The only thing I can equate it to is childbirth, although I’m not a mother, so I guess it would be more like Zeus when he had Athena coming out of his head. It was very painful at times because it wasn’t doing what I wanted it to. It wasn’t coming out the way I wanted it to come out. It really was a push, push kind of thing.
My niece is an avid reader, who reads above her grade level. She’s going on nine, and she’s really interested in science and facts. Nerdi is really a hodge-podge of all those ideas.
I was so happy that I finished it.
I have tons of stuff that I started, and unfinished manuscripts, but Nerdi needed to be finished.
Nerdi’s voice is very strong, and it sounds like a nine-year old would sound, which is the appeal for readers. Did you have that specific age group in mind when you wrote this story, and how did you come up with the voice for telling the story?
Nerdi started out with a much younger voice, to be read to children rather than children reading it themselves. As I started expanding the story, Nerdi definitely sounds a lot like my niece. In my head, if this was an animated piece, it would sound like my niece, so it’s really my niece’s voice coming out when Nerdi speaks.
I would like to point out some excerpts from your book, which I loved:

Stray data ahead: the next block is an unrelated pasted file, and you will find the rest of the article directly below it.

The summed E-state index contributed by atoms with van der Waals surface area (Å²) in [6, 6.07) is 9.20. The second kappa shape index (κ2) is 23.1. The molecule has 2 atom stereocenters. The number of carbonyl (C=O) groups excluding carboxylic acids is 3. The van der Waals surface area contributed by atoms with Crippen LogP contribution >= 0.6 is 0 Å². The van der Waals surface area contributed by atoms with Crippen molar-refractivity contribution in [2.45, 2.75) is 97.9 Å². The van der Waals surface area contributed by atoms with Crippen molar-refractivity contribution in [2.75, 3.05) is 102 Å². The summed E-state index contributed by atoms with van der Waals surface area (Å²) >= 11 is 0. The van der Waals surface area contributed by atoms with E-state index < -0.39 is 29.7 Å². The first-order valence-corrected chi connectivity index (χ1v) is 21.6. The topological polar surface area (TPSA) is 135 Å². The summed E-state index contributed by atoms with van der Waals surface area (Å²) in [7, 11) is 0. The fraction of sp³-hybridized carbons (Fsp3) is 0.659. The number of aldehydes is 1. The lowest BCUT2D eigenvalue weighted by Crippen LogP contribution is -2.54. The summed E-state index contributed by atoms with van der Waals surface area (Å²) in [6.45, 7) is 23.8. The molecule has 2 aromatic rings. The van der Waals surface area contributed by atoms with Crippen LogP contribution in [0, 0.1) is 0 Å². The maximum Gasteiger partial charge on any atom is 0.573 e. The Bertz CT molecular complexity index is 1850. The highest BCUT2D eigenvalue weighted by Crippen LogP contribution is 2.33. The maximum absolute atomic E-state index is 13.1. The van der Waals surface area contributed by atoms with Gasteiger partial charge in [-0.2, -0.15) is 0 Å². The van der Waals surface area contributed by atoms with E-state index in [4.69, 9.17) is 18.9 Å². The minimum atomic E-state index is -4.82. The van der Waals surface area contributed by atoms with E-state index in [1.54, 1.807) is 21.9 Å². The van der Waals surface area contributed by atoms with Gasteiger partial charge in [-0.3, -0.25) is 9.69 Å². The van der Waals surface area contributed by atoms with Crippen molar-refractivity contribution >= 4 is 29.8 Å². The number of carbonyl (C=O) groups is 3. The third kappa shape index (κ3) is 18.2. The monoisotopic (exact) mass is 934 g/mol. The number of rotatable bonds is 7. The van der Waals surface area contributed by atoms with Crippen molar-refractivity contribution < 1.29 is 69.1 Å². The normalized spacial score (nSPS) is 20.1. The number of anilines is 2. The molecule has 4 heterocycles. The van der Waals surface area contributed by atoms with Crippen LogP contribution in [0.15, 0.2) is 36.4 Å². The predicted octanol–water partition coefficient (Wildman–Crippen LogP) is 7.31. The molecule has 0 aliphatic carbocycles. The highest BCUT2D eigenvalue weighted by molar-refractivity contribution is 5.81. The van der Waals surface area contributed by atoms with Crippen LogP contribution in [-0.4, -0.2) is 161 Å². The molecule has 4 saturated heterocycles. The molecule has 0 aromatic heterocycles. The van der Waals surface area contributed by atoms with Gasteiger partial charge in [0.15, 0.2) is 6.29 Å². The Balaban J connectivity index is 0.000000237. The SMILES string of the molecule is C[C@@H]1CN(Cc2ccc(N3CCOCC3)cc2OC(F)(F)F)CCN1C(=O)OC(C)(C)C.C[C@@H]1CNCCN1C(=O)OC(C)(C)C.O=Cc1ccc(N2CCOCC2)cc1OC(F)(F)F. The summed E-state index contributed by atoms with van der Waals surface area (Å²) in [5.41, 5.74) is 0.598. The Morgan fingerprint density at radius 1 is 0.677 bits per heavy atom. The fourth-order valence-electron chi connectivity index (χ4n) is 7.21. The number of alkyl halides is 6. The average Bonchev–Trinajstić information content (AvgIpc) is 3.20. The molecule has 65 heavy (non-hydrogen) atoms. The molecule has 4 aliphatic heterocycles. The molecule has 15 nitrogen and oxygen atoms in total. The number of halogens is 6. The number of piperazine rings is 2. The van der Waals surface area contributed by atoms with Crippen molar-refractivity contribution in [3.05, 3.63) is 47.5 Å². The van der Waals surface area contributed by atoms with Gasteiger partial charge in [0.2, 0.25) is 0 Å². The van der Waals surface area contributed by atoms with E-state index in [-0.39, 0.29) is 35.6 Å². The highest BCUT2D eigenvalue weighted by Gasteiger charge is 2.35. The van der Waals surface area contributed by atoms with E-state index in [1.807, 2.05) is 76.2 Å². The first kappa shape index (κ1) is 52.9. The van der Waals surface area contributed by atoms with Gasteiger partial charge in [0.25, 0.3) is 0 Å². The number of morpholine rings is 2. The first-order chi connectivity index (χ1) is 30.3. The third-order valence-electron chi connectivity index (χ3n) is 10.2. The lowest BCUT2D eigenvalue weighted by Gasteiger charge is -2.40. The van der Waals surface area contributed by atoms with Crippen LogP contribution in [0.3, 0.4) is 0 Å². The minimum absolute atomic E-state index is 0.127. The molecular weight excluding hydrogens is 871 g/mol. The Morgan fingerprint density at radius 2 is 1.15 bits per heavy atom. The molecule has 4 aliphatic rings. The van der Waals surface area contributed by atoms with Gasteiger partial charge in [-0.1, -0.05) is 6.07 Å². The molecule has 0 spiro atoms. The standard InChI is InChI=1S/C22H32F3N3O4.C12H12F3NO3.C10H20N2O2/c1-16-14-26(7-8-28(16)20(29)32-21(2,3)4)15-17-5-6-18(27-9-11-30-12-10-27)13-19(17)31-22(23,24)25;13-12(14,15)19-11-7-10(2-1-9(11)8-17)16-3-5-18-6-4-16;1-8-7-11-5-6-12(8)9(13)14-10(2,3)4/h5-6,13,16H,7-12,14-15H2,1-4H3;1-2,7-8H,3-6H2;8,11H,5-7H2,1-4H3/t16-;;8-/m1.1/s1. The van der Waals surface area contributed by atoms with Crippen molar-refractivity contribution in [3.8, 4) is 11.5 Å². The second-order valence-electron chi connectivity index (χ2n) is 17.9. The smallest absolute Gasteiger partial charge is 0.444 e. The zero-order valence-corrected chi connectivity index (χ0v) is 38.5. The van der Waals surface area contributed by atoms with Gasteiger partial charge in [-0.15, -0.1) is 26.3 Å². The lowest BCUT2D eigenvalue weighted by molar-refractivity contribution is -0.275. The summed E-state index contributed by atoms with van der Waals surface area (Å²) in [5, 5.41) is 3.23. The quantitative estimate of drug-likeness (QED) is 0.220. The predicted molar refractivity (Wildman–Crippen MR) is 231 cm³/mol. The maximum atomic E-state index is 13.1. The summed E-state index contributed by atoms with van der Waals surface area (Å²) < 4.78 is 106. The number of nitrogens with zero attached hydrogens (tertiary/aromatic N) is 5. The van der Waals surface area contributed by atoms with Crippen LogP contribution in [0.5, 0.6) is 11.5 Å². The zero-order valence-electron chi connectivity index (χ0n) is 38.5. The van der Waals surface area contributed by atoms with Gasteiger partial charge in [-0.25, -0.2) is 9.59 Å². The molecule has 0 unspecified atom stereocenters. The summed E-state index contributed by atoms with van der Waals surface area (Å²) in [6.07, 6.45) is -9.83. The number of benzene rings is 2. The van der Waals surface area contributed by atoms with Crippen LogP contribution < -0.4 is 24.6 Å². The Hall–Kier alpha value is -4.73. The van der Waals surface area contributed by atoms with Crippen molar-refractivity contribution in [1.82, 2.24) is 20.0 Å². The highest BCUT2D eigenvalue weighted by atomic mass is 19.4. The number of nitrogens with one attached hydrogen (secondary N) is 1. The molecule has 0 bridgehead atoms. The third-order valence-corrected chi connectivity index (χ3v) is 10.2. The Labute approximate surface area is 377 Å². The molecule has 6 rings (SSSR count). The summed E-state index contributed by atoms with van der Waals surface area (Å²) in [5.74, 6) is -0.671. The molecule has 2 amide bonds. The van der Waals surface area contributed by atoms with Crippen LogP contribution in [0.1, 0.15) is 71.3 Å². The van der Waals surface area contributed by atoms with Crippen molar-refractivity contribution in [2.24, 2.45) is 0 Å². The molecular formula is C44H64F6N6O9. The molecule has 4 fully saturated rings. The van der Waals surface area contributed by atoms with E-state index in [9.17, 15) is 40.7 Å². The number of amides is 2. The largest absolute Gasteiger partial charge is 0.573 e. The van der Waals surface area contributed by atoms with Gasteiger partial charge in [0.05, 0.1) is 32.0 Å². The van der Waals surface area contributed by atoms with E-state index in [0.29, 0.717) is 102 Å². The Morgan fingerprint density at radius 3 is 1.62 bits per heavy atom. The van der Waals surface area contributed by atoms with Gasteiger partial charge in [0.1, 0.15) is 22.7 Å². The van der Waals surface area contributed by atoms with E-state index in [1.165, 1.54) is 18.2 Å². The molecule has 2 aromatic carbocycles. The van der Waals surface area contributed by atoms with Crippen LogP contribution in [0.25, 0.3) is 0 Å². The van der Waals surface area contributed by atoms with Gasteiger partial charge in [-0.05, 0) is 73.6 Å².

You have trees having dandruff, bears hugging Goldilocks dolls, you mention President O’Llama, and the “Bumble Honey Boogie, ” and from page 15: “When bunnies become very excited, they get the hippity-hops. It’s like the hiccups, but in their feet.” I thought that was beautiful. How did you come up with these ideas? I love playing with alliteration, figurative language and rhyming. Hippity-hops felt catchy.
I love President Obama, so obviously, O’Llama is a tribute to him. I said, ‘Gosh, if he could be animal, what would he be?’ I played with words, so I was playing with how a word can sound like something else. I said, ‘What’s an animal that sounds like Obama?’ I was going through the animal encyclopedia of my brain, I came up with Llama. I shared that with my husband, a couple best friends, and other people, and they said, ‘That’s so great!’
With hippity-hop, I wanted something different that sounded exciting. If I were a bunny, bunnies bounce, but what would a bunny have? To say she was bouncy wasn’t enough. I love playing with alliteration, figurative language and rhyming. Hippity-hops felt catchy.
The Bumble Honey Boogie, I don’t honestly remember. In Mira’s class (The Chapter Book Alchemist) you get a lot of feedback from your classmates. One of the suggestions from folks in my group was, what are things that kids could chant, something kids would remember? I did a tune in my head, and put words to it. My niece comes up with songs on the fly. I used to do that when I was kid, so I just applied it to my writing.
You have your character, Nerdi, speaking the truth. How important do you feel it is to have “spoken truth” in a children’s story? The example I’m referring to is from page 34, and it’s the dialogue between Jimmy the bee and Nerdi, about Nerdi’s plan:
“Do you think this will work?” asked Jimmy.
“No,” said Nerdi, “Nothing is ever one hundred percent, but I’m very confident.”
How do you think that shapes a child’s perspective? since Nerdi is admitting that it might not work, but she is still going to try?